Thursday, April 10, 2014

SELinux and CentOS 6 with Special Guest: BackupPC

I was trying to tighten things back up on the BackupPC after getting it running.  SELinux is a pain - but I like to have it running on all systems.  I had two BackupPC installs - one on a CentOS 5 server and one a CentOS 6 server.  You would think the latter would be the easiest - but not so!  

For the most part, I just used this blog article BackupPC on CentOS 5 (selinux fix) but I had a few issues between the two servers so I'm documenting that.


CentOS 5 didn't have the semodule command.  So...

# yum install selinux*

And then create a source policy module...

# grep httpd /var/log/audit/audit.log | audit2allow -m backuppc > backuppc.te

And then build the policy module...

# grep httpd /var/log/audit/audit.log | audit2allow -M backuppc

And finally, install the module...

# semodule -i backuppc.pp

After that, I turned on SELinux=enforcing at the command line and edited the /etc/selinux/conf to default to enforcing.

# setenforce 1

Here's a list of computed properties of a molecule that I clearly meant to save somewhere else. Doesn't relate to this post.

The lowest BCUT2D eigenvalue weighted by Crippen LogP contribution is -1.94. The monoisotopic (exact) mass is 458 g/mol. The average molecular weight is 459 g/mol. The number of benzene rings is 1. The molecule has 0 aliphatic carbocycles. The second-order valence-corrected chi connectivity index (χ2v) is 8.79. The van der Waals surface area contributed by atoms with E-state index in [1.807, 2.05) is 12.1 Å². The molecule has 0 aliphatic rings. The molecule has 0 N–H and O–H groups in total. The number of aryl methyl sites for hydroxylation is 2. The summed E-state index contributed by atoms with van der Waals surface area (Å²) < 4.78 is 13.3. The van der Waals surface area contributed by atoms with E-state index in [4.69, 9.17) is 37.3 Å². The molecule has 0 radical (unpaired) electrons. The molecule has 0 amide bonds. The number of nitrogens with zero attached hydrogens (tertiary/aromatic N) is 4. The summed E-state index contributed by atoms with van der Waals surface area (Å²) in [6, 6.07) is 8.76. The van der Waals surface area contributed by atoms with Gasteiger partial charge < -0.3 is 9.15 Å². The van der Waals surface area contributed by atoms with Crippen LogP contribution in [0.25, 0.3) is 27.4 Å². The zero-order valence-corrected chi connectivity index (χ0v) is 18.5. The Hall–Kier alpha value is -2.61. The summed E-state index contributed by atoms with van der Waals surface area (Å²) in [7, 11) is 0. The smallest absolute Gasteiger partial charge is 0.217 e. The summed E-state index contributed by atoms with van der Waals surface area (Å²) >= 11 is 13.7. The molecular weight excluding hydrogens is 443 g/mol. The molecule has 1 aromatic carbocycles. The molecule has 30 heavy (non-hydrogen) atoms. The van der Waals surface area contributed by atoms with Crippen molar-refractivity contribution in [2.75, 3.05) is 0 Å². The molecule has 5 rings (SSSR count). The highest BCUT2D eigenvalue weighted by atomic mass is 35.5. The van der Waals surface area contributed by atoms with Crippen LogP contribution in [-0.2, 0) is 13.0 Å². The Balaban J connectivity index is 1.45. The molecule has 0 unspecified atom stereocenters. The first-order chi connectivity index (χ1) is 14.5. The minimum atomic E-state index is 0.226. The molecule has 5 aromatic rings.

# sestatus 
SELinux status:                 enabled
SELinuxfs mount:                /selinux
Current mode:                   enforcing
Mode from config file:          enforcing
Policy version:                 21
Policy from config file:        targeted

CentOS 6

CentOS 6 also needed to have all of the SELinux tools installed (I think).  However, when I tried the exact same things as above, the semodule command gave an error:

     Tried to link in a non-MLS module with an MLS base

After some searching I found that I needed to run system-config-selinux which is a GUI (no system-config-selinux-tui I could find).

# system-config-selinux

Here, I was expecting to see MLS instead of targeted.  Not sure why, but it was already toggled to the correct setting.  (So why does it think it's MLS?)  So, I checked the box to "Relabel on next reboot" and rebooted.  I was a little afraid of this because it said it could take a long time if you had a large filesystem and this had already used about 23% of 3TB.  It was probably done well under 20 minutes (by the time I tried it again) and it worked!


1 comment:

RAT said...

restorecon -r -v -F /home/myhome/.ssh was also pretty handy!